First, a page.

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How Local Sports Can Work Wonders For Reader Engagement

Local Sports

What's the first thing that a lot of folks turn to in a newspaper? The sports section, of course. The digital age has thrown in a monkey wrench for printed media, but like almost every other dilemma, there is a solution.

Community newspapers need a community focus. That's never been more true than now, when national and world news is available online practically in real time. So your assignment, should you choose to accept it, is to give readers a reason to come to you first.

Your job is to make your newspaper the go-to source for local sports.

Poor, Demonized Digital

Digital publications have been blamed for everything from tanking print circulation to falling advertising rates. It doesn't seem fair, really. The evolution to digital is apparently something the masses want, or it wouldn't be happening. The blame isn't unjustified, but it does create a problem. When it comes to sports, timely reporting is important.

When the game is over, scores are what's on everyone's mind. Readers can either go to an online source, or wait until tomorrow when it comes out in print. Which do you think will happen?

Local Sports is Different

To engage a community audience, you have to be relevant to their lives. Pro and college teams make national print news nearly every day. Online, updates happen even more often. You can follow suit, but you're never going to "scoop" anyone on highlights from a pro or college game. But what about your local high school, middle school and even minor league teams? There's your edge -- that's what you've got, and no one else has.

SEE ALSO: Does Hyperlocal Work?

Local teams probably won't make national or even state news unless it's for something extraordinary. But in your hometown, sports fans want to know if the local high school team stomped their bitter rival two counties over. Or if they didn't.

Get the Community Involved

Ramping up community relevance by reporting on local teams is the first stage. You've got their attention. It's what you do with that attention next that can really step up your game. Pardon the pun.

If your paper has a digital edition, you've got the perfect platform for encouraging a social community online. Comments let readers share their thoughts, and engage with other readers. It also gives you clues about what your audience wants to see. If online commenters are anything at all, they are usually not shy about voicing opinions.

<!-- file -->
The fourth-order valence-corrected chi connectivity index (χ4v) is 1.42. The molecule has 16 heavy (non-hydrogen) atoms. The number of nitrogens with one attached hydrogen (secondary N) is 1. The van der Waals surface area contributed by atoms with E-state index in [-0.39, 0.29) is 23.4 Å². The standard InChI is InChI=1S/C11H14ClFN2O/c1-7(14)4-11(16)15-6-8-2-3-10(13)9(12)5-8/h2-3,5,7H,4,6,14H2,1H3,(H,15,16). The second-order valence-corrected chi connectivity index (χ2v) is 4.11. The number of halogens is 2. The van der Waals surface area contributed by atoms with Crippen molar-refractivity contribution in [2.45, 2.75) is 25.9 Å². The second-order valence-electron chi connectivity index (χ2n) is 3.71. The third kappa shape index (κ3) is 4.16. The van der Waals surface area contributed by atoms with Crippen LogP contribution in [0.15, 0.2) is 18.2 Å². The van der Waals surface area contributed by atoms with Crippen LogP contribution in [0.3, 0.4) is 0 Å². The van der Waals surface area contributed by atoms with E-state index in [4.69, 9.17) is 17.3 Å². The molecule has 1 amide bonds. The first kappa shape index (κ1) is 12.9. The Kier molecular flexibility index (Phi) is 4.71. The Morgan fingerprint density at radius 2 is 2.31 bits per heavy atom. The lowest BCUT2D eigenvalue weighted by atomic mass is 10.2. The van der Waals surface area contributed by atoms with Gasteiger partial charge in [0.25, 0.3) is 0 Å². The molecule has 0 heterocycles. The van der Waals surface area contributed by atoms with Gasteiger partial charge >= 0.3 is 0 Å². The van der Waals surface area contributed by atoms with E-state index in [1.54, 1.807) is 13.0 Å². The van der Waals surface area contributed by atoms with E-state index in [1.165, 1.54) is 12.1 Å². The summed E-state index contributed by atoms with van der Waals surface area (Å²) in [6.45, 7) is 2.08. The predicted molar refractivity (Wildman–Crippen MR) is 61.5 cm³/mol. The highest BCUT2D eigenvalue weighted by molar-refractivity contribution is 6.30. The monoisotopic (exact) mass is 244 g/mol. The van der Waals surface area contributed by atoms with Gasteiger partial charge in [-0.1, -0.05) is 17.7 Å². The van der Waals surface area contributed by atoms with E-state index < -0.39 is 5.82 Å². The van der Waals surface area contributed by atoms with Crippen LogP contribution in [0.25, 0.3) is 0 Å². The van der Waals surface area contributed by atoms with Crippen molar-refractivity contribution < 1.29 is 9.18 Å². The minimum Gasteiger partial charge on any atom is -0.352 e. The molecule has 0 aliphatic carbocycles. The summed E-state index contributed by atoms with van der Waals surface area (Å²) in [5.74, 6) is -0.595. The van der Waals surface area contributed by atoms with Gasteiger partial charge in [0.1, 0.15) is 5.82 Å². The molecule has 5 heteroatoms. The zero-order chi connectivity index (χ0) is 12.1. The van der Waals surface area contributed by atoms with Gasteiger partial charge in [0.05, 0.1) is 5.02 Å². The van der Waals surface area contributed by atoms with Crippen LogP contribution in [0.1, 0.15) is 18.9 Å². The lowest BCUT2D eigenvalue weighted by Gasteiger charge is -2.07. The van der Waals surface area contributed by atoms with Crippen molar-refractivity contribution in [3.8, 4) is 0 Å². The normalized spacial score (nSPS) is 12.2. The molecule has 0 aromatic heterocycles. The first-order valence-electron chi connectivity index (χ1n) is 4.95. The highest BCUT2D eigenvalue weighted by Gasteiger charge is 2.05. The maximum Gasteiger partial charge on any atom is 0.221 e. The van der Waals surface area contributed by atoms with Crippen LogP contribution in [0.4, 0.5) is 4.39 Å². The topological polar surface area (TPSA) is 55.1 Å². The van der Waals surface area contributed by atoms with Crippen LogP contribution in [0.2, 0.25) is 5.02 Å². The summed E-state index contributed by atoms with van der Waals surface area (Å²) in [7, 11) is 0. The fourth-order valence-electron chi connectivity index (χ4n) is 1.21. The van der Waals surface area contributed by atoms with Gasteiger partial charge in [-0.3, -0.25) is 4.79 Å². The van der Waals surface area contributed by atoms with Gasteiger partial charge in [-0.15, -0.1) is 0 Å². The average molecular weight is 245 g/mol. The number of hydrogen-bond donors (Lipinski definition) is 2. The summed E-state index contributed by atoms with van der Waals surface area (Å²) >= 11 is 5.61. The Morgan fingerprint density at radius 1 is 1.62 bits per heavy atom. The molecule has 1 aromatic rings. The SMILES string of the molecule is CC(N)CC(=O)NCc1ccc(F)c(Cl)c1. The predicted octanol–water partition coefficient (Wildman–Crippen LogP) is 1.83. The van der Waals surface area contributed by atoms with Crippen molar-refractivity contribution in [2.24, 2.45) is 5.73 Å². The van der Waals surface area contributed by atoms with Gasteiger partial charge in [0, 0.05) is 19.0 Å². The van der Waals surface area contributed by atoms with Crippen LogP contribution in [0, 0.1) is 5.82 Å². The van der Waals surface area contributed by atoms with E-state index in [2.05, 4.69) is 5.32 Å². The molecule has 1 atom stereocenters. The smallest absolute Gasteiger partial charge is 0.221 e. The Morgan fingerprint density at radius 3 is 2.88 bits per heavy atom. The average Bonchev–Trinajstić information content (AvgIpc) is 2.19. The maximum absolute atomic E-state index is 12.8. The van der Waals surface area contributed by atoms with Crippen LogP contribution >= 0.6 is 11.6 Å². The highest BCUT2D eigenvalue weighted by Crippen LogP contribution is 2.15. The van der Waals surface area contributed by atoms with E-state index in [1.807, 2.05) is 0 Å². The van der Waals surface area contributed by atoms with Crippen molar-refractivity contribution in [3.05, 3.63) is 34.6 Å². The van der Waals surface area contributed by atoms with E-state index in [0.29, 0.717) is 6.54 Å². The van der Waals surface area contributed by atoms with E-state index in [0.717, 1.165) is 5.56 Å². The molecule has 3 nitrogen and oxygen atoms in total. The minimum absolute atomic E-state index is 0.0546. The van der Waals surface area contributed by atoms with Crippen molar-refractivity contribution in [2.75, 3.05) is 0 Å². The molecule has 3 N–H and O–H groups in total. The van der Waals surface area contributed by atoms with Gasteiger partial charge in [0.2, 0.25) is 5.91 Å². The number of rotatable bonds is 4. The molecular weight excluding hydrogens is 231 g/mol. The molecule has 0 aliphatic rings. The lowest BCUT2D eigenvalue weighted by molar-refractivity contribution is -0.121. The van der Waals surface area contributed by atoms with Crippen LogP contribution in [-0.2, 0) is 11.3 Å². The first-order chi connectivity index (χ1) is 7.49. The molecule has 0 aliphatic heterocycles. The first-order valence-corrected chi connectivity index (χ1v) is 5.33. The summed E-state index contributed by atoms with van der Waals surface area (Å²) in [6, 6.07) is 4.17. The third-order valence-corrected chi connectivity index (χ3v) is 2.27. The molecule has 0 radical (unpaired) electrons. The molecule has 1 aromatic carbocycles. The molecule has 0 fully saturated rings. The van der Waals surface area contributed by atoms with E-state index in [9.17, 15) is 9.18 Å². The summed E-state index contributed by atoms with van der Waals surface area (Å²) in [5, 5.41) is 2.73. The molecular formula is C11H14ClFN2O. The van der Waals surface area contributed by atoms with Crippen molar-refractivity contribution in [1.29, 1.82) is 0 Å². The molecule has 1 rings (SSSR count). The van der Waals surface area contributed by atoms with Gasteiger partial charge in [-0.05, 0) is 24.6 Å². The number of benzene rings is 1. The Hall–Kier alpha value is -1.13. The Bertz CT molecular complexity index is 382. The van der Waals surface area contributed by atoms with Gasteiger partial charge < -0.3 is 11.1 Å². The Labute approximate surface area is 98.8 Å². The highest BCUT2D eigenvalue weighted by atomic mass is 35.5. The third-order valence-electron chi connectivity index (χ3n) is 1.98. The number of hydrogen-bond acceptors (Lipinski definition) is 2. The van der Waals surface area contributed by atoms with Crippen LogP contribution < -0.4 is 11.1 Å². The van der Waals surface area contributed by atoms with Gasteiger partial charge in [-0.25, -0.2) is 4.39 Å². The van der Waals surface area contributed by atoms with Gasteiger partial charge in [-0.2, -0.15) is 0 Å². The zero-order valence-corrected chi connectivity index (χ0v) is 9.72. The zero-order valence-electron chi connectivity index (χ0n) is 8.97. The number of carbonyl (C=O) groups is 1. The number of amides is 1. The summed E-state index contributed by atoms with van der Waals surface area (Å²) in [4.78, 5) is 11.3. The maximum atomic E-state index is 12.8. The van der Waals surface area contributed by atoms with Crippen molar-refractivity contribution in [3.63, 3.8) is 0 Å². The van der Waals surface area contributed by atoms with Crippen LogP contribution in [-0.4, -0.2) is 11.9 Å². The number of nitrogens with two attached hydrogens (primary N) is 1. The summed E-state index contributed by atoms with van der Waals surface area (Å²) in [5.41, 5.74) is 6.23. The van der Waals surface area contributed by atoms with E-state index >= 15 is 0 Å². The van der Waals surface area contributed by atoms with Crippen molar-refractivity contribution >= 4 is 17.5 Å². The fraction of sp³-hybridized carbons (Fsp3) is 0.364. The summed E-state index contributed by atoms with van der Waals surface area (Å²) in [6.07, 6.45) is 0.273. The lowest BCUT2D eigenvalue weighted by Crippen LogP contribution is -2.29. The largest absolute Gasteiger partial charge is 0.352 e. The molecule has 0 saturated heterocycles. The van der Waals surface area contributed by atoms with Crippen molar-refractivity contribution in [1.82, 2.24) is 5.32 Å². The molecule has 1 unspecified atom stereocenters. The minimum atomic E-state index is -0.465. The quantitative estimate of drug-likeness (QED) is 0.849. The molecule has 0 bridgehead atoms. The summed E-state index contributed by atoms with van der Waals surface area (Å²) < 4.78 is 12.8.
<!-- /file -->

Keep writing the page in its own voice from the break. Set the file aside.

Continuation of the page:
Young soccer player, surrounded by reporters.

Good reporting can turn your local sports teams into hometown personalities.

Aim to Offer the Best

Just because you have a corner on the market for your local teams, that doesn't mean you can skimp on reporting. You've got an advantage, so make the most of it. Sportswriting is an art, and fans can see straight through a reporter whose heart isn't in it.

Photos are critical. They can turn an average story about Friday night's mid-season football game, which might have lacked exciting highlights, into something the whole town is talking about. And of course there's the ''fans'' factor. You've got built-in readers, just within the team members' friends and family. Those fans love seeing photos of their hometown heroes.

Bonus: At the end of a season, why not compile a "sports highlights" edition, or even an e-book? The reporting and photos are already there. You can recycle them into a special-edition newspaper or e-book and get more mileage.

Local sports is something original to your community. And community newspapers need as many unique features as possible. While you're looking for ways to build reader engagement and grow your audience, local sports is practically plug-and-play.

What might have been a small part of your paper probably needs another thought. You can add write-ups just to offer the bare minimum, and perhaps throw in a few offhand photos, or you can see local sports for what it is -- something no other town in America has: Your teams.

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Carole Oldroyd

Carole Oldroyd is a writer and graphic artist living in East Tennessee. Her work has been published in the San Francisco Chronicle, LegalZoom, and numerous other magazines, websites and blogs. When she isn’t writing, she can be found restoring her historic Victorian home piece by piece.

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